The word fulsome is used quite regularly by public figures in Ireland, often politicians promising or demanding apologies. Whenever this happens, it is criticised as an ‘incorrect’ usage: see for example this letter to the Irish Times, which supports its point by reference to the AP Stylebook.
This is not a new complaint, but it is a debatable one. The trouble isn’t that fulsome is being used incorrectly, but that it has more than one common and legitimate meaning in modern English. Compounding this is the awkward fact that some of its meanings are contradictory and used in similar contexts, so the speaker’s intent isn’t always obvious.
The disputed meaning of fulsome – ‘abundant, copious, full’ – is the earliest sense of the word, dating to Middle English and described by Merriam-Webster’s Concise Dictionary of English Usage (MWCDEU) as ‘the etymologically purest sense’. It fell out of favour but returned in the 20th century, attracting criticism. Though often considered a less than proper usage, it is popular, and broadly applied:
Anne had a fulsome figure and a placid face.
The moon may be fulsome and bright somewhere over the Katakani.
He glanced down at his fulsome belly.
Some offer slightly scarier casseroles or more fulsome salad fixings.
His hospital gown healthy and fulsome compared to what it held.
It is expected that I be gracious and fulsome with praise on the wonders of this blessed union.
All are recent examples from COCA. At least two are ambiguous. Other meanings of fulsome that prevail in current usage include offensive or disgusting; overdone or overblown; and complimentary in an excessive or insincere way. (Dictionaries group these and other senses differently.) Here’s a example of the ‘offensive or disgusting’ sense:
A noxious odor compounded of the sterile smell of the hospital corridors and a fulsome reek of decay, like rotting peaches
And some corpus-drawn examples of the ‘excessively complimentary’ sense, which is typically applied to praise, tributes, obituaries, and other such formalised linguistic packages:
Dixon’s speeches were characteristically patronizing, fulsome, and oblique.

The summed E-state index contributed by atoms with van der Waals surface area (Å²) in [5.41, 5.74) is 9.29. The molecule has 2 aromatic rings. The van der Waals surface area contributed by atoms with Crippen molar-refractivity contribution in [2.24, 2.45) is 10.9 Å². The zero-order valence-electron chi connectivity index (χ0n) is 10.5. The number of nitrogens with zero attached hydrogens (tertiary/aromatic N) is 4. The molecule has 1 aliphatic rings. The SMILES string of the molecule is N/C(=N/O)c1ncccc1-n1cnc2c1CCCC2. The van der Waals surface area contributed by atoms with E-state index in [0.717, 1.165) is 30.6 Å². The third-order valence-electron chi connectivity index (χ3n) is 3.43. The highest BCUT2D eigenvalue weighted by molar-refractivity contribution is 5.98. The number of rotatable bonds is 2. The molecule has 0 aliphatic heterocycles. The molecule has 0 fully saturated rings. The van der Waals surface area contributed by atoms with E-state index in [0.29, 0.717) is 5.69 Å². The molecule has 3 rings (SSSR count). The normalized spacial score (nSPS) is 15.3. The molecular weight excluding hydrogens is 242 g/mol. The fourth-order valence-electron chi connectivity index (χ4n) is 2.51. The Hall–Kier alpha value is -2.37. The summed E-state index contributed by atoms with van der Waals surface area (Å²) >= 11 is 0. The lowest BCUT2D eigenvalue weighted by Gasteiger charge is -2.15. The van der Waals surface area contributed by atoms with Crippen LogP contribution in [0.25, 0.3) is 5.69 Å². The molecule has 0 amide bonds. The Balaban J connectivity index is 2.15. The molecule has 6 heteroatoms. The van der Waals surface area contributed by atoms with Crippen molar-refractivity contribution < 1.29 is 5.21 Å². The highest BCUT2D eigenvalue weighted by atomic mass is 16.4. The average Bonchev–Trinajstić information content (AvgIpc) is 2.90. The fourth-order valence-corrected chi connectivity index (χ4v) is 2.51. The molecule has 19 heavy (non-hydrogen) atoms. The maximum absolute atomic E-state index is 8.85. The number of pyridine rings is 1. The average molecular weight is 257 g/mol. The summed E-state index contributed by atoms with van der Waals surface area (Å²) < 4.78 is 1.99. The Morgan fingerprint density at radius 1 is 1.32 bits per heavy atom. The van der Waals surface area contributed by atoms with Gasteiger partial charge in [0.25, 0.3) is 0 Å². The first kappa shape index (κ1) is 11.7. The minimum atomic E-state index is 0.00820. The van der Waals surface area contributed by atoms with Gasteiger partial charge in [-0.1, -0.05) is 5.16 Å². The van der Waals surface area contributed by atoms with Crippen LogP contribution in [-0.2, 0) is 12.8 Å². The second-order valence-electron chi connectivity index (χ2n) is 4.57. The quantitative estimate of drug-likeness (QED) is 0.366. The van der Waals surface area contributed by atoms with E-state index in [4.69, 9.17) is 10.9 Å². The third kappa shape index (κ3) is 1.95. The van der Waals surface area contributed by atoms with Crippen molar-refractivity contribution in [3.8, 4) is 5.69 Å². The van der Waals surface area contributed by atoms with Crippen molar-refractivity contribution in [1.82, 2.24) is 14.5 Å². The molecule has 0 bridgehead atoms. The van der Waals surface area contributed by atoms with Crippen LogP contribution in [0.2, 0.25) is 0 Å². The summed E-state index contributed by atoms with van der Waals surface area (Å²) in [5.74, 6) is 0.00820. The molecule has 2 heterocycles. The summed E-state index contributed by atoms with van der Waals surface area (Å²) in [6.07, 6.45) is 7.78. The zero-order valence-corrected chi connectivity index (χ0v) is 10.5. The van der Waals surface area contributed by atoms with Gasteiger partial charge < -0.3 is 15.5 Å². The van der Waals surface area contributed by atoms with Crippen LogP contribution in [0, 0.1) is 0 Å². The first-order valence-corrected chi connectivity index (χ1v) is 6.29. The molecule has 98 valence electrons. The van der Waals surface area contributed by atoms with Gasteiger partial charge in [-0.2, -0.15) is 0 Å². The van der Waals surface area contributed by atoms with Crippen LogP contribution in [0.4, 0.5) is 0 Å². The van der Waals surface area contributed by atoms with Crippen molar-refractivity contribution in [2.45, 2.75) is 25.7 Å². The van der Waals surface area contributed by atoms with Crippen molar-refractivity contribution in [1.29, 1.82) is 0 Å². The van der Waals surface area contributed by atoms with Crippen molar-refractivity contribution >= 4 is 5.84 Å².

Obituaries can be tedious and fulsome, but not in the hands of this splendid stylist.
They invariably honor some (usually insignificant) knight or duke with fulsome words of sycophantic insincerity.
The French government received fulsome praise this week from Zimbabwe’s maximum leader, Robert Mugabe.
‘I think it’s – exceedingly well done,’ said Betty, at a loss for words which would convey her admiration without sounding fulsome.
His superficially positive letters were, in the context of the fulsome prose of several hundred such letters, encoded with negatives.
This state of affairs is not ideal, because ambiguity can arise easily. For example, fulsome frequently collocates with praise, resulting in phrases that can be interpreted in different ways: Is fulsome praise favourable (full, lavish, effusive praise) or derogatory (overblown, fawning praise)? Generous and sincere, or too generous, insincere? Is it a mark of biting finesse, or a mere fancyism for full?
Consider the phrase fulsome flavour when applied to wine, or sauce. On the label of a bottle, it surely means full, rich, strong. But if your friend says it with an expression of disgust, then repulsive or offensive is meant. Are fulsome apologies hypocritical or earnest? Without further information, we can only guess.
Fulsome is polysemous, chameleonic, contranymic, having begun positively, lurched negatively, and then swung back towards widespread positive use. The word itself is inherently ambiguous, as MWCDEU notes:
There is a real problem with the use of fulsome when it is applied to praise, to an introduction, or to similar ceremonial devices. Fulsome does not immediately connote disparagement to the mind of the hearer, reader, or user encountering it for the first time. There is plenty of evidence that fulsome is taken to be either neutral, meaning approximately ‘full and detailed,’ or even complimentary, meaning approximately ‘generous’ or ‘lavish.’ . . .
If you are tempted to use fulsome, remember that it is quite likely to be misunderstood by both the innocent reader and the gimlet-eyed purist unless your context makes your intended meaning abundantly clear. It is not a word familiar enough to carry an ambiguous context to a clear conclusion.
So should we avoid it? Some authorities think so, at least sometimes. The American Heritage Dictionary (5th ed.) says abstention may be best ‘unless the context is unambiguous in conveying the notion of excessiveness or offensiveness’. R. L. Trask advises avoidance ‘unless you are sure of your readership’ (Mind the Gaffe, 2001). Bryan Garner says it’s ‘skunked’ and therefore unusable. Many style guides proscribe the ‘full, abundant’ sense.
I don’t think you have to avoid fulsome, but you should consider alternatives given the strong potential for both confusion and criticism. The word’s meanings and connotations are many and contradictory, so even if your tone or surrounding text disambiguates the possibilities, critics may frown and fuss while others might scratch their heads and wonder. However you use it, you’re likely to distract some readers.
Robert Burchfield, in his revised Fowler’s, says it is ‘unlikely that the two opposing senses will remain in the language permanently, but the outcome of the battle between them will doubtless not emerge until the 21C’ – if even then. Despite some people’s wish for a tidy One Word, One Meaning formula, language just isn’t that well-behaved. And that’s the fulsome truth.